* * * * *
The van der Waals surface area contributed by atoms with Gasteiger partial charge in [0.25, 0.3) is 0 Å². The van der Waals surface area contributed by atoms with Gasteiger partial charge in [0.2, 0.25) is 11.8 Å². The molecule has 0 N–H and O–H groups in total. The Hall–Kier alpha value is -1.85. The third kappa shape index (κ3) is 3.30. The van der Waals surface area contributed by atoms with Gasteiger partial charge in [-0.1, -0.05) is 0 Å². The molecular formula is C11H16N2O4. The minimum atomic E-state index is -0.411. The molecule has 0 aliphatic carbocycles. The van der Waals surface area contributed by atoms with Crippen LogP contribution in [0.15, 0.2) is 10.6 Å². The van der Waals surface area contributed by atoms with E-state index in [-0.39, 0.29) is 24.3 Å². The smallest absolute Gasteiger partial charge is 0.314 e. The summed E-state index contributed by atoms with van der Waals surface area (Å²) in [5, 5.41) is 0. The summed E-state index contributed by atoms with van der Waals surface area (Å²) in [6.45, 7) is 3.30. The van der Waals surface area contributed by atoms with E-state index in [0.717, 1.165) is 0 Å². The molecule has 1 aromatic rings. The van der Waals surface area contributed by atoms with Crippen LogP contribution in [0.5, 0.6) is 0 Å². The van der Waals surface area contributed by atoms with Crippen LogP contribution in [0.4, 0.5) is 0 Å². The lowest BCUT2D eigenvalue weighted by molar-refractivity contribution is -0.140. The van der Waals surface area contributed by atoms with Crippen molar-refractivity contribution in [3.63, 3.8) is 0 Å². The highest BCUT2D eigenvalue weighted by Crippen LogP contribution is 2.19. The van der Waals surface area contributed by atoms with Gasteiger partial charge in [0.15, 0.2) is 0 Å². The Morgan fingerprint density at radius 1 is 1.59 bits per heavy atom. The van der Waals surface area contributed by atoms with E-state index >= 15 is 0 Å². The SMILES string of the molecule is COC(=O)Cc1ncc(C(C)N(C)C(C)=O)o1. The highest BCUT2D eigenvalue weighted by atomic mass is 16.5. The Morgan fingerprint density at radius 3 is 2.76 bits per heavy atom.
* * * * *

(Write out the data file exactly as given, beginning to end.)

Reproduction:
The van der Waals surface area contributed by atoms with Gasteiger partial charge in [0.25, 0.3) is 0 Å². The van der Waals surface area contributed by atoms with Gasteiger partial charge in [0.2, 0.25) is 11.8 Å². The molecule has 0 N–H and O–H groups in total. The Hall–Kier alpha value is -1.85. The third kappa shape index (κ3) is 3.30. The van der Waals surface area contributed by atoms with Gasteiger partial charge in [-0.1, -0.05) is 0 Å². The molecular formula is C11H16N2O4. The minimum atomic E-state index is -0.411. The molecule has 0 aliphatic carbocycles. The van der Waals surface area contributed by atoms with Crippen LogP contribution in [0.15, 0.2) is 10.6 Å². The van der Waals surface area contributed by atoms with E-state index in [-0.39, 0.29) is 24.3 Å². The smallest absolute Gasteiger partial charge is 0.314 e. The summed E-state index contributed by atoms with van der Waals surface area (Å²) in [5, 5.41) is 0. The summed E-state index contributed by atoms with van der Waals surface area (Å²) in [6.45, 7) is 3.30. The van der Waals surface area contributed by atoms with E-state index in [0.717, 1.165) is 0 Å². The molecule has 1 aromatic rings. The van der Waals surface area contributed by atoms with Crippen LogP contribution in [0.5, 0.6) is 0 Å². The van der Waals surface area contributed by atoms with Crippen LogP contribution in [0.4, 0.5) is 0 Å². The lowest BCUT2D eigenvalue weighted by molar-refractivity contribution is -0.140. The van der Waals surface area contributed by atoms with Crippen molar-refractivity contribution in [3.63, 3.8) is 0 Å². The highest BCUT2D eigenvalue weighted by Crippen LogP contribution is 2.19. The van der Waals surface area contributed by atoms with Gasteiger partial charge in [0.15, 0.2) is 0 Å². The Morgan fingerprint density at radius 1 is 1.59 bits per heavy atom. The van der Waals surface area contributed by atoms with E-state index >= 15 is 0 Å². The SMILES string of the molecule is COC(=O)Cc1ncc(C(C)N(C)C(C)=O)o1. The highest BCUT2D eigenvalue weighted by atomic mass is 16.5. The Morgan fingerprint density at radius 3 is 2.76 bits per heavy atom.